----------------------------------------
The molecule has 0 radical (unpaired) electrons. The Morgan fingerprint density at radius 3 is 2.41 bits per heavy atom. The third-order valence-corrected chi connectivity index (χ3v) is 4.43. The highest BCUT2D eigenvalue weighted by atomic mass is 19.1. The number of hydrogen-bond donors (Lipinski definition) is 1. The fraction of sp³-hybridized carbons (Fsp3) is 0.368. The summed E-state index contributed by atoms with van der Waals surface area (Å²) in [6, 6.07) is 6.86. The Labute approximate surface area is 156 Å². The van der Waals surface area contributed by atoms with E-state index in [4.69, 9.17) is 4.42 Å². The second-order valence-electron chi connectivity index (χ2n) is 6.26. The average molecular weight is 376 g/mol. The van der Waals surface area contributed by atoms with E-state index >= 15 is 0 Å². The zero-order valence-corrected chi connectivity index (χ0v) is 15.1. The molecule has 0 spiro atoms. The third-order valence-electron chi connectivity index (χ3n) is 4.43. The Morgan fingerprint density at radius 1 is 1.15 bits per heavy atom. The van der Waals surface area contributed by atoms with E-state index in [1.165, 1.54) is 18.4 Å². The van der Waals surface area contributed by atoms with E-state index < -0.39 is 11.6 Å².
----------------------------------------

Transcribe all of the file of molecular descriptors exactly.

The molecule has 0 radical (unpaired) electrons. The Morgan fingerprint density at radius 3 is 2.41 bits per heavy atom. The third-order valence-corrected chi connectivity index (χ3v) is 4.43. The highest BCUT2D eigenvalue weighted by atomic mass is 19.1. The number of hydrogen-bond donors (Lipinski definition) is 1. The fraction of sp³-hybridized carbons (Fsp3) is 0.368. The summed E-state index contributed by atoms with van der Waals surface area (Å²) in [6, 6.07) is 6.86. The Labute approximate surface area is 156 Å². The van der Waals surface area contributed by atoms with E-state index in [4.69, 9.17) is 4.42 Å². The second-order valence-electron chi connectivity index (χ2n) is 6.26. The average molecular weight is 376 g/mol. The van der Waals surface area contributed by atoms with E-state index >= 15 is 0 Å². The zero-order valence-corrected chi connectivity index (χ0v) is 15.1. The molecule has 0 spiro atoms. The third-order valence-electron chi connectivity index (χ3n) is 4.43. The Morgan fingerprint density at radius 1 is 1.15 bits per heavy atom. The van der Waals surface area contributed by atoms with E-state index in [1.165, 1.54) is 18.4 Å². The van der Waals surface area contributed by atoms with E-state index < -0.39 is 11.6 Å².